Open Access in JAH
Biological Contributions to Addictions in Adolescents and Adults: Prevention, Treatment, and Policy ImplicationsDespite significant advances in our understanding of the biological bases of addictions, these disorders continue to represent a huge public health burden that is associated with substantial personal suffering. Efforts to target addictions require consideration of how the improved biological understanding of addictions may lead to improved prevention, treatment, and policy initiatives.
Neurobiology of Food Addiction and Adolescent Obesity Prevention in Low- and Middle-Income CountriesAdolescent obesity has become an increasingly urgent issue in low- and middle-income countries. Recent relevant advances include the application of the neurobiology of addiction to food addiction and obesity. The biochemistry of the etiology of obesity indicates the need for multilevel interventions that go beyond simple behavioral approaches. Additional research on the neurobiology of food addiction and adolescent obesity in low- and middle-income countries, as well as program evaluations that examine the biochemical effects of complex interventions, is urgently needed.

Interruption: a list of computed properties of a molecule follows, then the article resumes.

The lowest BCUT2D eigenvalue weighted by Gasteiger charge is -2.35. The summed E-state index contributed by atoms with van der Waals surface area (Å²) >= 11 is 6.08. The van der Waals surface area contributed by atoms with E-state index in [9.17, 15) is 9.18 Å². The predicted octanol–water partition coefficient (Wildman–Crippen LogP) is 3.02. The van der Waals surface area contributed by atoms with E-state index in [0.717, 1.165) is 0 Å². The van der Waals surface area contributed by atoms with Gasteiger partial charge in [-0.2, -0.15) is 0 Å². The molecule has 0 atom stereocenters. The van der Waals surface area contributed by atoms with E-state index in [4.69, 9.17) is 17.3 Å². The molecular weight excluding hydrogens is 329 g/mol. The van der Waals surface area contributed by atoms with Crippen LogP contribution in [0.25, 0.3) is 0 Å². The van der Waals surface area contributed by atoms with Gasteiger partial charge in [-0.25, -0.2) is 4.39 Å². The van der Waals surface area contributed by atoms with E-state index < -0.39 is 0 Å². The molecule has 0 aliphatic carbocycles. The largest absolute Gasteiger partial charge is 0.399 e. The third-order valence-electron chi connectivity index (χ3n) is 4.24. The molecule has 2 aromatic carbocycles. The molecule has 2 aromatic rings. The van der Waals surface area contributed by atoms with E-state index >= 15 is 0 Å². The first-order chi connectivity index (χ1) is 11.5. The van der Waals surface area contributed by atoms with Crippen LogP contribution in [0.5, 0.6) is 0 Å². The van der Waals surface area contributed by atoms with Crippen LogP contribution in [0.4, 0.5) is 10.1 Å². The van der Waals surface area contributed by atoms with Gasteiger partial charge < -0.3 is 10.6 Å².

Implications of Science for Illicit Drug Use Policies for Adolescents in Low- and Middle-Income CountriesAdvances in neuroscience have improved our knowledge of the impact of illicit drug use on the adolescent brain. Translating this new knowledge into improved policies and programs requires the participation of public health and social sciences. This article discusses the implications of the recent advances of neurobiology for policies especially as they pertain to adolescents in low- and middle-income countries. It includes an overview of adolescent use of illicit drugs in low- and middle-income countries and calls for a move toward a transdisciplinary approach.